Anti-bacterial Wipes, wipe and you are done. well……

Maybe not.

Convenience trumps cleanliness, Anti bacterial surface wipes are great aren’t they, wipe around the dirt and you are done, more time for Jeremy Kyle and Lorraine, well, you may want to hold off on that.

It turns out that you may not be using them correctly, in a study made by Professor John Oxford. Professor of Virology at Queen Mary University London, the report released and published today makes for interesting and horrifying reading.

Below, I have copied the relevant parts published in todays newspaper.

Antibacterial wet wipes are ubiquitous – not only are they easy to carry around in your pocket or handbag, they are used to wipe children’s hands, clean kitchen counters and, most importantly, sterilise equipment and surfaces in hospitals.

Recently, however, researchers in Wales found that the use of wipes in hospitals may actually be spreading deadly bacteria, including MRSA. In a laboratory study, researchers at Cardiff University’s School of Pharmacy and Pharmaceutical Science tested seven commonly used wipes and found their ability to remove MRSA, Clostridium difficile and Acinetobacter after a ten-second swipe was patchy.

In fact, they found that the wipes even moved bacteria to other surfaces.

I was surprised and concerned by these results: as far as I know, this has not been shown in a hospital setting, so we cannot say for sure it is being mirrored in real life. Nevertheless, it is still worrying because hospital-grade wet wipes are supposed to be part of the solution, not part of the problem.

Different wipes contain different chemicals that kill microbes, including bacteria and viruses, in a variety of ways. Typically, alcohol is the main chemical in wet wipes and it kills bacteria by denaturing (or breaking down) the structure of the proteins in the bugs’ cells. Wipes can also contain bleach, which promotes oxidation in the cells, leading to their death.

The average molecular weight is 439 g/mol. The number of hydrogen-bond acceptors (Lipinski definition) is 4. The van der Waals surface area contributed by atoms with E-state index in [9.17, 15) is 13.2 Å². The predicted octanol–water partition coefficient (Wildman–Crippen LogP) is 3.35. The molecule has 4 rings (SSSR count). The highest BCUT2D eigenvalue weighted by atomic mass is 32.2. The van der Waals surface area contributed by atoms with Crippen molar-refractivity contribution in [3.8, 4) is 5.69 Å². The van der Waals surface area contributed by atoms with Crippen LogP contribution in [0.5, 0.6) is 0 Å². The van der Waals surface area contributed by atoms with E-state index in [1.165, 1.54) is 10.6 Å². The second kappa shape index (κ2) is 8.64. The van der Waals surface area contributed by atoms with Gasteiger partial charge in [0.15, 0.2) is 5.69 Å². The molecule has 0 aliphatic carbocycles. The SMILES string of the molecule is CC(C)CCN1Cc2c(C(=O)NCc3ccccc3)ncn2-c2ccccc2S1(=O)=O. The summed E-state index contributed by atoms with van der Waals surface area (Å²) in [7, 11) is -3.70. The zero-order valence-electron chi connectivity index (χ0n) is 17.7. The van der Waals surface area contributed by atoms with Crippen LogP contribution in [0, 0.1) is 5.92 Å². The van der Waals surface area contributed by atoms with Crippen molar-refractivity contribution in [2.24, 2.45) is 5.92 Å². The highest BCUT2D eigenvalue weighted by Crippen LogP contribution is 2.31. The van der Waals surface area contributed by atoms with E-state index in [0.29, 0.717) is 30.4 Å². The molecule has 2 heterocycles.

Wipes that contain old-fashioned soap work, too, because soap is antibacterial, helping to destroy fats in the cell walls of bacteria and viruses, causing them to break down. In fact, soap may be low-tech, but it can destroy even the most deadly viruses; ebola is quickly destroyed this way, for example.

How many times do you use the same wipe to clean other surfaces as well? do you use a fresh wipe for each new surface?

 

Wipes should be used for no more than five swipes before they are discarded and certainly you need at least one for each square metre of surface area.

The type of wipe also matters: wipes should contain at least 40 per cent alcohol to be effective at killing microbes, for example; some may contain less than is needed. And if the wipe is too dry, possibly because it has been badly stored or overused, then it should be discarded because the active ingredient has evaporated or been used up.

For washing skin, especially hands, you should always use Soap and Hot water, I know a wipe is convenient to use on “little fingers” but a wipe leaves a residue on the skin and not all the microbes are cleaned away. Wipes containing alcohol may also irritate the skin.

Stirling advice.

 

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